Director/Screenplay – Brian Perkins, Producers – Matt O’Connor & Brian Perkins, Photography – Bella Halben, Music – David C. Hughes, Visual Effects – Extrinsic Media (Supervisor – Miles Lauridson). Production Company – Bank & Shoal
Shine Htet Zaw (Ko Yin Witazara), Ko Yin Saw Ri (Ko Yin Wezananda), Ko Yin Than Maung (Ko Yin Thiridema), Ko Yin Maung Sein (Ko Yin Awadadema), Sayadaw U Zaw Ti Ka (Sayadaw)
An aging Buddhist monk tends four orphan boys at a remote monastery in Myanmar. He then receives a letter and announces to the boys that he must go away on a journey to the capital and does not know when he will return. He appoints the oldest of the boys Witazara to look after the others. At first, the boys delight in playing but soon their food deliveries fail to arrive and they hear soldiers fighting nearby. As they huddle together, they imagine that something supernatural is haunting them.
Golden Kingdom is a debut film for American filmmaker Brian Perkins. In 2012, Perkins visited Myanmar (the former Burma), which had just opened doorways to the rest of the world after decades of military rule. Perkins was touched by the lives of the Buddhist orphans and decided to make a film about them. Returning with a camera crew, Perkins shot the entire film there – only the second non-documentary film to do so since Luc Besson’s The Lady (2011) – using a non-professional cast made up of actual orphan novitiates (ko yin) and their abbot (or sayadaw).
Golden Kingdom falls into a certain type of festival film that I usually steer a path around. It is what a friend of mine once termed the Peasants in Rice Paddies film – an ethnographic work that sets out to depict the lives of people in some remote culture or part of the world and dispenses with dramatics to take us through the routine day-to-day minutiae of their lives. Sure to form, Golden Kingdom is slow and concerns itself more with the depiction of day-to-day life in a remote part of the world over anything dramatic. That said, I did end up being hooked by the premise – a group of boys are left to fend for themselves after their abbot leaves. This holds the aspect of a Coming of Age story, of young people dealing with the larger world for the first time and/or things beyond their limited understanding.
On the other hand, despite its promise, this is not quite what Golden Kingdom ends up being. The story ends up being a case of Epic Pooh – Michael Moorcock’s term for stories where protagonists venture out into the wider world, undergo adventures and then return to the hermetic safety of home where nothing has changed. The boys experience some things but it never particularly impacts on them or requires them have to make any decisions, before everything is restored back to exactly as it was at the start once the abbot returns. The warfare and soldiers, the evacuation of the village are all like silhouettes that cast their shadows up from the other side of the hill but never impact directly with the world of the boys. Despite lacking in many of the elements you might consider necessary for drama, Golden Kingdom nevertheless has a genteel beauty. The imagery often makes up for the lack of dramatics and the ending it eventually arrives at is heart-warming.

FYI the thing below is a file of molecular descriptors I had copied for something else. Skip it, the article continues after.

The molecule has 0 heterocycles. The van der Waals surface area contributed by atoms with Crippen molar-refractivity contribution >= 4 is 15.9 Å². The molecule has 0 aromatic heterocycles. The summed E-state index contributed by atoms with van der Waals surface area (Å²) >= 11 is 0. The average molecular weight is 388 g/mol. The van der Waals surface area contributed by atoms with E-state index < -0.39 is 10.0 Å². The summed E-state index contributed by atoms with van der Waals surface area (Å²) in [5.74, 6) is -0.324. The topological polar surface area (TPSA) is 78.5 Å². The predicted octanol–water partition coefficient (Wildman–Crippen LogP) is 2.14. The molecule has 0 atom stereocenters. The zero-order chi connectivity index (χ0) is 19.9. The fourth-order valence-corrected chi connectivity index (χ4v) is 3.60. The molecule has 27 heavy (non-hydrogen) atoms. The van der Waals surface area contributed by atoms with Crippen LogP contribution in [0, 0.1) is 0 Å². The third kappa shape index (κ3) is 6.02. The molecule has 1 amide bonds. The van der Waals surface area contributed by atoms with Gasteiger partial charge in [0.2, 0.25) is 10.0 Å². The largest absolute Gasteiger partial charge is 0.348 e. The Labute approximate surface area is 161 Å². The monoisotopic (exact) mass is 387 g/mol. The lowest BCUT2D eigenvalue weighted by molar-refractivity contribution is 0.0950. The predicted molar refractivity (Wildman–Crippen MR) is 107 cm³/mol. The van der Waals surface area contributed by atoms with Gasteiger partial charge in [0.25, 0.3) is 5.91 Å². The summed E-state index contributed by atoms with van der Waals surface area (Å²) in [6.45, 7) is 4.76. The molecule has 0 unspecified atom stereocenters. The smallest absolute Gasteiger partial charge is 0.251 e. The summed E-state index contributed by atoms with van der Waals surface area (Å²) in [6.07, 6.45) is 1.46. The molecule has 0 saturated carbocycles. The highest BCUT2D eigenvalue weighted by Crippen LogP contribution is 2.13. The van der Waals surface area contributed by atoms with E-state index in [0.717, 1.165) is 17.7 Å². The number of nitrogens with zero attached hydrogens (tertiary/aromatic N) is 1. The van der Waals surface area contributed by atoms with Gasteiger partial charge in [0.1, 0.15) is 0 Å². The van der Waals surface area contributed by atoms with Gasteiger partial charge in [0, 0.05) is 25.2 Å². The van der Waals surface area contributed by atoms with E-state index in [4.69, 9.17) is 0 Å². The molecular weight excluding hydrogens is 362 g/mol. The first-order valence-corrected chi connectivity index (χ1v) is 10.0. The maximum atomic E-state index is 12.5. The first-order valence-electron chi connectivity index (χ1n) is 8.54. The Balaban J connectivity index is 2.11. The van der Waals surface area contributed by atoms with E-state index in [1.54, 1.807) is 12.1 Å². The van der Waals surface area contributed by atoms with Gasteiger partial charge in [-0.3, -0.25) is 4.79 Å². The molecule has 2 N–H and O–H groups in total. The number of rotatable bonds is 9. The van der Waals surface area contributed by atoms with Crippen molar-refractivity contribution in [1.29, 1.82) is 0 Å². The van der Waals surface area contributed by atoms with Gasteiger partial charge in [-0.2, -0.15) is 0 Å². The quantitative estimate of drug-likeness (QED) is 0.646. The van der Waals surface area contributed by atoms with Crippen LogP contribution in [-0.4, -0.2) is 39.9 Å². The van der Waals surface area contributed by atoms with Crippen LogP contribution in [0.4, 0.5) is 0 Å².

Golden Kingdom is a marginal entry on this site. It does feature a scene during Shine Htet Zaw’s journey through the woods where he encounters a demon figure, although this may be a dream or an hallucination. There is also a particularly lovely and touching scene towards the end where he is comforted by the ghost of his mother. Beyond that, the film has a haunted mood – when the boys are alone in the monastery, there is constant noises and rattling as though they are surrounded by spirits – although as we see nothing of what this is, you cannot be sure if it is not just natural elements and their imagination. This does place Golden Kingdom into being what one might term Cultural Magical Realism – the depiction of fantastic elements as seen through the eyes and worldview of the people of a particular tradition and beliefs.